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MARKER DATABASE
“Bite-Size Bits of Local, National, and Global History”
“Bite-Size Bits of Local, National, and Global History”
Fort Belvoir in Fairfax County, Virginia — The American South (Mid-Atlantic)
 

The Army Comes to Belvoir

 
 
The Army Comes to <i>Belvoir</i> Marker image. Click for full size.
By Craig Swain, June 17, 2010
1. The Army Comes to Belvoir Marker
Inscription. By 1910, the area including Belvoir was sold to the US Government. In 1912, the land was transferred to the War Department, designated for use as an Army training site, and was first used in 1915. By 1918, the area was transformed into Camp A.A. Humphreys. Training exercises at the camp included rifle practice, trench warfare, and floating or "ponton" bridge building.

After World War I, Camp Humphreys retained a small garrison and expanded from its original 1,500 acres to 6,000 in 1919. In 1922, the Camp was renamed Fort Humphreys, a permanent post. In 1935, the post was renamed Fort Belvoir, and expansion efforts began. By the end of World War II in 1945, almost 150,000 engineer troops had been trained at Fort Belvoir. Since that time, Fort Belvoir has provided many vital services to the Nation. Today Fort Belvoir serves the National Capital Region as an Administrative Support Center.

In 1931, Colonel Edward H. Schulz, Commanding Officer, began the first archaeological investigation at Belvoir. In the 1970s Captain George Shott, Jr. undertook a four year archaeological investigation, supported by the US Army Engineer Museum, in partnership with Fairfax County Public Schools. The project resulted in listing the Belvoir Ruins and Fairfax Family Gravesite in the National Register of Historic Places in
Map of Fort Humphreys image. Click for full size.
By Craig Swain, June 17, 2010
2. Map of Fort Humphreys
June 1973. Since that time, there have been other archaeological investigations of the Belvoir site, yes there is still much to be learned about life in the 18th century and the Fairfax family.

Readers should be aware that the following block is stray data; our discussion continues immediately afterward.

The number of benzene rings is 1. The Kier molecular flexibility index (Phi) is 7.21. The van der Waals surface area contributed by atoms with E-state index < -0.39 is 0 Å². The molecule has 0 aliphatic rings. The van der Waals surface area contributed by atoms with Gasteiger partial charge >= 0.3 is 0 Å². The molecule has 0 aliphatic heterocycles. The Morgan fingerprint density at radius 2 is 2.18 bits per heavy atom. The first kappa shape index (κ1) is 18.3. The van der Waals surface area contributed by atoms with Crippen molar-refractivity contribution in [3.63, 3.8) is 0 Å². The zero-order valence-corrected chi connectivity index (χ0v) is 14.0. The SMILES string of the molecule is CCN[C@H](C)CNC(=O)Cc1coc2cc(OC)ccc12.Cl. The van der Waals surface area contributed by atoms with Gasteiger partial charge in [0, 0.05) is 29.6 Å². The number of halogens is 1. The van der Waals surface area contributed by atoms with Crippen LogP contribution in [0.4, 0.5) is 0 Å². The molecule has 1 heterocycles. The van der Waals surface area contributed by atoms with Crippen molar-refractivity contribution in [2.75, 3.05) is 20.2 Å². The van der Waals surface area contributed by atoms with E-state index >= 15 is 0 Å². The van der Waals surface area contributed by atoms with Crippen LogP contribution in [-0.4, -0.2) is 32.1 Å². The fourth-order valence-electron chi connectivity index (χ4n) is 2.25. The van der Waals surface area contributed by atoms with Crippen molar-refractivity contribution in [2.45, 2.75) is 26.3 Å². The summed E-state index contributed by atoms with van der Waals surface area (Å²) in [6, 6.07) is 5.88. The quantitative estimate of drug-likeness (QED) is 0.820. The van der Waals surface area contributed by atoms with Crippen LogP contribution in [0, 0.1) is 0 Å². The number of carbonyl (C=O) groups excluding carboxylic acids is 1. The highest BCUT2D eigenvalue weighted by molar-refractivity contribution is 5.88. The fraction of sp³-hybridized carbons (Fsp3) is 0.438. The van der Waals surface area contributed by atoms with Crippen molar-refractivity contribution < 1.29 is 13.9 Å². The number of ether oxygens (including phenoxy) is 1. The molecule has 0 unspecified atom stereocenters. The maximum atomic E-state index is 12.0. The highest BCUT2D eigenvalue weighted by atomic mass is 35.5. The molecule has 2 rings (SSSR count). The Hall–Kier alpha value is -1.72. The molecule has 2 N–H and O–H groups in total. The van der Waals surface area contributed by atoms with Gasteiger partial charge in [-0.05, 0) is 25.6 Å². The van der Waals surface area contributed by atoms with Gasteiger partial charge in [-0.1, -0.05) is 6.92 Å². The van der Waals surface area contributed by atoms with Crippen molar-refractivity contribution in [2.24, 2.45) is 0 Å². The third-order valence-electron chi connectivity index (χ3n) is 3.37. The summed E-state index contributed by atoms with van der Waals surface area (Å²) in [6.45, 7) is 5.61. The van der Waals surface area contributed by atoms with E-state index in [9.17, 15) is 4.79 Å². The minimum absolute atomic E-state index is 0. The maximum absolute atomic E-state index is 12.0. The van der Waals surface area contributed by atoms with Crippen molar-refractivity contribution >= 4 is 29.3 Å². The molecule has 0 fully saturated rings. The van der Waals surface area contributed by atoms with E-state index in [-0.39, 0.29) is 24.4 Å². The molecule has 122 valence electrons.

The Army has been a steward for this important site by providing for research, preservation and interpretation.
 
Location. 38° 40.728′ N, 77° 7.774′ W. Marker is in Fort Belvoir, Virginia, in Fairfax County. Marker can be reached from Forney Loop, on the right when traveling south. Click for map. Located along the Belvoir and Potomac View Trail, reached from a parking area off Forney Lane, on Fort Belvoir. Marker is in this post office area: Fort Belvoir VA 22060, United States of America.
 
Other nearby markers. At least 8 other markers are within walking distance of this marker. The Birth of a River (within shouting distance of this marker); Belvoir Grounds and Potomac View Trail (within shouting distance of this marker); The Fairfax Family (within shouting distance of this marker); Ferdinando, and the End of the Fairfax Ownership (within shouting distance of this marker); The Influence of the Fairfax Family (within shouting distance of this marker); The Neighborhood
The Army Comes to <i>Belvoir</i> Marker image. Click for full size.
By Craig Swain, June 17, 2010
3. The Army Comes to Belvoir Marker
(within shouting distance of this marker); Belvoir (within shouting distance of this marker); Life at Belvoir (about 300 feet away, measured in a direct line). Click for a list of all markers in Fort Belvoir.
 
More about this marker. The marker is on Fort Belvoir, an active U.S. Army installation. Please check the links below for site access information.
 
Also see . . .
1. Access to Fort Belvoir. Details procedures for entering the Fort. (Submitted on August 27, 2010, by Craig Swain of Leesburg, Virginia.) 

2. Establishment of Camp A. A. Humphreys. (Submitted on August 27, 2010, by Craig Swain of Leesburg, Virginia.)
 
Categories. MilitaryWar, World I
 
 
Credits. This page originally submitted on , by Craig Swain of Leesburg, Virginia. This page has been viewed 519 times since then and 11 times this year. Photos:   1, 2, 3. submitted on , by Craig Swain of Leesburg, Virginia. This page was last revised on June 16, 2016.
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